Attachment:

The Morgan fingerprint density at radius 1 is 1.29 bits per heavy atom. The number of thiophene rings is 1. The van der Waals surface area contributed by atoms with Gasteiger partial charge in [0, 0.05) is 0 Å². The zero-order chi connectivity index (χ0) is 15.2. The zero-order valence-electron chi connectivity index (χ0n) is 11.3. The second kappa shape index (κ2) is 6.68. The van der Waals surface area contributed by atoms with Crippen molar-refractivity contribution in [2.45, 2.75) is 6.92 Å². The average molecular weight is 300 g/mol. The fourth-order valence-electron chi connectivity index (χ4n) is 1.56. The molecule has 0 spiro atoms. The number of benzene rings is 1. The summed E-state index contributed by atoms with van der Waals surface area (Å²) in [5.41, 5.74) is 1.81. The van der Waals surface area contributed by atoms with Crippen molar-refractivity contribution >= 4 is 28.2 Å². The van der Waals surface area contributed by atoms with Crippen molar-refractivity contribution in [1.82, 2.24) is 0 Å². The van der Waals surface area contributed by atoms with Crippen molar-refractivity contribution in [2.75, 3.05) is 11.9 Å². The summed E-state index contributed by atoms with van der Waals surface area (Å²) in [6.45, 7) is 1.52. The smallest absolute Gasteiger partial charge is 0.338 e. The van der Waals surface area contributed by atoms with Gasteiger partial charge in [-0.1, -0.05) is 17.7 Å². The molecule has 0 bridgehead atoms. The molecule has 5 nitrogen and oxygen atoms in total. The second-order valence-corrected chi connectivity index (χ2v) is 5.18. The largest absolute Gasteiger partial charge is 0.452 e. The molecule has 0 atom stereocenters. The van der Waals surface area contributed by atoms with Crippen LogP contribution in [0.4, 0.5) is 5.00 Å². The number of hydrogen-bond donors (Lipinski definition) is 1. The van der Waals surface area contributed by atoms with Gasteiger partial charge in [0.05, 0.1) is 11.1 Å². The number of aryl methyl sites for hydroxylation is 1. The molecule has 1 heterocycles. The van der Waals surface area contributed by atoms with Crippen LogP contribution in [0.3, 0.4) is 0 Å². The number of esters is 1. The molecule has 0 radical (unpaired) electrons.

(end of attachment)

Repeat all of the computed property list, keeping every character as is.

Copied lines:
The Morgan fingerprint density at radius 1 is 1.29 bits per heavy atom. The number of thiophene rings is 1. The van der Waals surface area contributed by atoms with Gasteiger partial charge in [0, 0.05) is 0 Å². The zero-order chi connectivity index (χ0) is 15.2. The zero-order valence-electron chi connectivity index (χ0n) is 11.3. The second kappa shape index (κ2) is 6.68. The van der Waals surface area contributed by atoms with Crippen molar-refractivity contribution in [2.45, 2.75) is 6.92 Å². The average molecular weight is 300 g/mol. The fourth-order valence-electron chi connectivity index (χ4n) is 1.56. The molecule has 0 spiro atoms. The number of benzene rings is 1. The summed E-state index contributed by atoms with van der Waals surface area (Å²) in [5.41, 5.74) is 1.81. The van der Waals surface area contributed by atoms with Crippen molar-refractivity contribution >= 4 is 28.2 Å². The van der Waals surface area contributed by atoms with Crippen molar-refractivity contribution in [1.82, 2.24) is 0 Å². The van der Waals surface area contributed by atoms with Crippen molar-refractivity contribution in [2.75, 3.05) is 11.9 Å². The summed E-state index contributed by atoms with van der Waals surface area (Å²) in [6.45, 7) is 1.52. The smallest absolute Gasteiger partial charge is 0.338 e. The van der Waals surface area contributed by atoms with Gasteiger partial charge in [-0.1, -0.05) is 17.7 Å². The molecule has 0 bridgehead atoms. The molecule has 5 nitrogen and oxygen atoms in total. The second-order valence-corrected chi connectivity index (χ2v) is 5.18. The largest absolute Gasteiger partial charge is 0.452 e. The molecule has 0 atom stereocenters. The van der Waals surface area contributed by atoms with Crippen LogP contribution in [0.4, 0.5) is 5.00 Å². The number of hydrogen-bond donors (Lipinski definition) is 1. The van der Waals surface area contributed by atoms with Gasteiger partial charge in [0.05, 0.1) is 11.1 Å². The number of aryl methyl sites for hydroxylation is 1. The molecule has 1 heterocycles. The van der Waals surface area contributed by atoms with Crippen LogP contribution in [0.3, 0.4) is 0 Å². The number of esters is 1. The molecule has 0 radical (unpaired) electrons.